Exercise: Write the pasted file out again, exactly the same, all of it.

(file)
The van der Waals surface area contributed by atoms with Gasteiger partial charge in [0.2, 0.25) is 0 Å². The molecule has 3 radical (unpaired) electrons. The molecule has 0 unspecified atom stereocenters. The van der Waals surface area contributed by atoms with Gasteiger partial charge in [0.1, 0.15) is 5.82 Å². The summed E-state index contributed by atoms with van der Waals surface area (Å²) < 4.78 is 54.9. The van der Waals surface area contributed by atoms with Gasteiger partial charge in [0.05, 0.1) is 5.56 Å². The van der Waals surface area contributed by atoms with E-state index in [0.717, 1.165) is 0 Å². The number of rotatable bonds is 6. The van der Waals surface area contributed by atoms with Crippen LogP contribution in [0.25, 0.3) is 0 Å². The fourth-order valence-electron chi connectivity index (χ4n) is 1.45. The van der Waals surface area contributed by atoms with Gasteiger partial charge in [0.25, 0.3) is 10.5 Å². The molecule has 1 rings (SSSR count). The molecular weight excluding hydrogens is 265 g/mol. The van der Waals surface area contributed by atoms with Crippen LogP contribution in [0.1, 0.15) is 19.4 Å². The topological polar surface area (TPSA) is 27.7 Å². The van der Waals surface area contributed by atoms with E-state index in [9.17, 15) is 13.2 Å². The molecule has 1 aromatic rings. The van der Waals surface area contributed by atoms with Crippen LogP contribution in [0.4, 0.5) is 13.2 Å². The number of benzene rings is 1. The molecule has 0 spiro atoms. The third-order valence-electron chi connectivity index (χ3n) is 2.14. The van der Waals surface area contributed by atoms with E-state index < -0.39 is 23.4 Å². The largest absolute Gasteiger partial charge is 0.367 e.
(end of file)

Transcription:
The van der Waals surface area contributed by atoms with Gasteiger partial charge in [0.2, 0.25) is 0 Å². The molecule has 3 radical (unpaired) electrons. The molecule has 0 unspecified atom stereocenters. The van der Waals surface area contributed by atoms with Gasteiger partial charge in [0.1, 0.15) is 5.82 Å². The summed E-state index contributed by atoms with van der Waals surface area (Å²) < 4.78 is 54.9. The van der Waals surface area contributed by atoms with Gasteiger partial charge in [0.05, 0.1) is 5.56 Å². The van der Waals surface area contributed by atoms with E-state index in [0.717, 1.165) is 0 Å². The number of rotatable bonds is 6. The van der Waals surface area contributed by atoms with Crippen LogP contribution in [0.25, 0.3) is 0 Å². The fourth-order valence-electron chi connectivity index (χ4n) is 1.45. The van der Waals surface area contributed by atoms with Gasteiger partial charge in [0.25, 0.3) is 10.5 Å². The molecule has 1 rings (SSSR count). The molecular weight excluding hydrogens is 265 g/mol. The van der Waals surface area contributed by atoms with Crippen LogP contribution in [0.1, 0.15) is 19.4 Å². The topological polar surface area (TPSA) is 27.7 Å². The van der Waals surface area contributed by atoms with E-state index in [9.17, 15) is 13.2 Å². The molecule has 1 aromatic rings. The van der Waals surface area contributed by atoms with Crippen LogP contribution in [0.4, 0.5) is 13.2 Å². The number of benzene rings is 1. The molecule has 0 spiro atoms. The third-order valence-electron chi connectivity index (χ3n) is 2.14. The van der Waals surface area contributed by atoms with E-state index < -0.39 is 23.4 Å². The largest absolute Gasteiger partial charge is 0.367 e.